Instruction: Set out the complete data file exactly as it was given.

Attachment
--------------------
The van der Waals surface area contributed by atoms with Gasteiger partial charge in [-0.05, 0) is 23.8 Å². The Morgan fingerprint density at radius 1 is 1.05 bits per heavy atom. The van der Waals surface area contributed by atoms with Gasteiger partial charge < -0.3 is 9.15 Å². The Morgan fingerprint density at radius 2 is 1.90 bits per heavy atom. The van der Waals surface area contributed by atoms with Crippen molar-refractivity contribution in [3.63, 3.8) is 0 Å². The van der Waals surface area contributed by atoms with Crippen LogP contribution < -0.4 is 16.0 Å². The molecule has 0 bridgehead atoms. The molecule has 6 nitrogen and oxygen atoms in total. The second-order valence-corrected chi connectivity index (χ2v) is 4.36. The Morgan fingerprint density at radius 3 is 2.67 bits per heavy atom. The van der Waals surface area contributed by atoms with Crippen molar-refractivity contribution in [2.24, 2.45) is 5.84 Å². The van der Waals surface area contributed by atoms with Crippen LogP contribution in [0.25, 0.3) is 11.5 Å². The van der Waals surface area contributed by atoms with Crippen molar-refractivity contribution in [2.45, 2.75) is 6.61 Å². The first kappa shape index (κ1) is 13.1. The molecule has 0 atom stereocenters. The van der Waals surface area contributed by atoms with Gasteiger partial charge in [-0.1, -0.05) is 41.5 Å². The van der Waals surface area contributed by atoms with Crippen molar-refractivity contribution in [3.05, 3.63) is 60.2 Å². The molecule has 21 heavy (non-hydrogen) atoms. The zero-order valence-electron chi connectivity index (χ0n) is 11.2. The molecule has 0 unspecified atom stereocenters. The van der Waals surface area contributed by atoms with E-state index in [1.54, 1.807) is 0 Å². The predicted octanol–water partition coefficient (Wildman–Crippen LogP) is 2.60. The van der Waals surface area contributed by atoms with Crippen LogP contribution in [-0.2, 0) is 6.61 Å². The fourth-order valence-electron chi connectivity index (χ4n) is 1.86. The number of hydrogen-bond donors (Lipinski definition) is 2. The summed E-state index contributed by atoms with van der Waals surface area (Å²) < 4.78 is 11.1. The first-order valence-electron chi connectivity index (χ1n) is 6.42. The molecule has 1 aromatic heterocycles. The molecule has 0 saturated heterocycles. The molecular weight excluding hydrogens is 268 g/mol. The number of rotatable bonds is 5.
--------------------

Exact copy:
The van der Waals surface area contributed by atoms with Gasteiger partial charge in [-0.05, 0) is 23.8 Å². The Morgan fingerprint density at radius 1 is 1.05 bits per heavy atom. The van der Waals surface area contributed by atoms with Gasteiger partial charge < -0.3 is 9.15 Å². The Morgan fingerprint density at radius 2 is 1.90 bits per heavy atom. The van der Waals surface area contributed by atoms with Crippen molar-refractivity contribution in [3.63, 3.8) is 0 Å². The van der Waals surface area contributed by atoms with Crippen LogP contribution < -0.4 is 16.0 Å². The molecule has 0 bridgehead atoms. The molecule has 6 nitrogen and oxygen atoms in total. The second-order valence-corrected chi connectivity index (χ2v) is 4.36. The Morgan fingerprint density at radius 3 is 2.67 bits per heavy atom. The van der Waals surface area contributed by atoms with Crippen molar-refractivity contribution in [2.24, 2.45) is 5.84 Å². The van der Waals surface area contributed by atoms with Crippen LogP contribution in [0.25, 0.3) is 11.5 Å². The van der Waals surface area contributed by atoms with Crippen molar-refractivity contribution in [2.45, 2.75) is 6.61 Å². The first kappa shape index (κ1) is 13.1. The molecule has 0 atom stereocenters. The van der Waals surface area contributed by atoms with Gasteiger partial charge in [-0.1, -0.05) is 41.5 Å². The van der Waals surface area contributed by atoms with Crippen molar-refractivity contribution in [3.05, 3.63) is 60.2 Å². The molecule has 21 heavy (non-hydrogen) atoms. The zero-order valence-electron chi connectivity index (χ0n) is 11.2. The molecule has 0 unspecified atom stereocenters. The van der Waals surface area contributed by atoms with E-state index in [1.54, 1.807) is 0 Å². The predicted octanol–water partition coefficient (Wildman–Crippen LogP) is 2.60. The van der Waals surface area contributed by atoms with Crippen LogP contribution in [-0.2, 0) is 6.61 Å². The fourth-order valence-electron chi connectivity index (χ4n) is 1.86. The number of hydrogen-bond donors (Lipinski definition) is 2. The summed E-state index contributed by atoms with van der Waals surface area (Å²) < 4.78 is 11.1. The first-order valence-electron chi connectivity index (χ1n) is 6.42. The molecule has 1 aromatic heterocycles. The molecule has 0 saturated heterocycles. The molecular weight excluding hydrogens is 268 g/mol. The number of rotatable bonds is 5.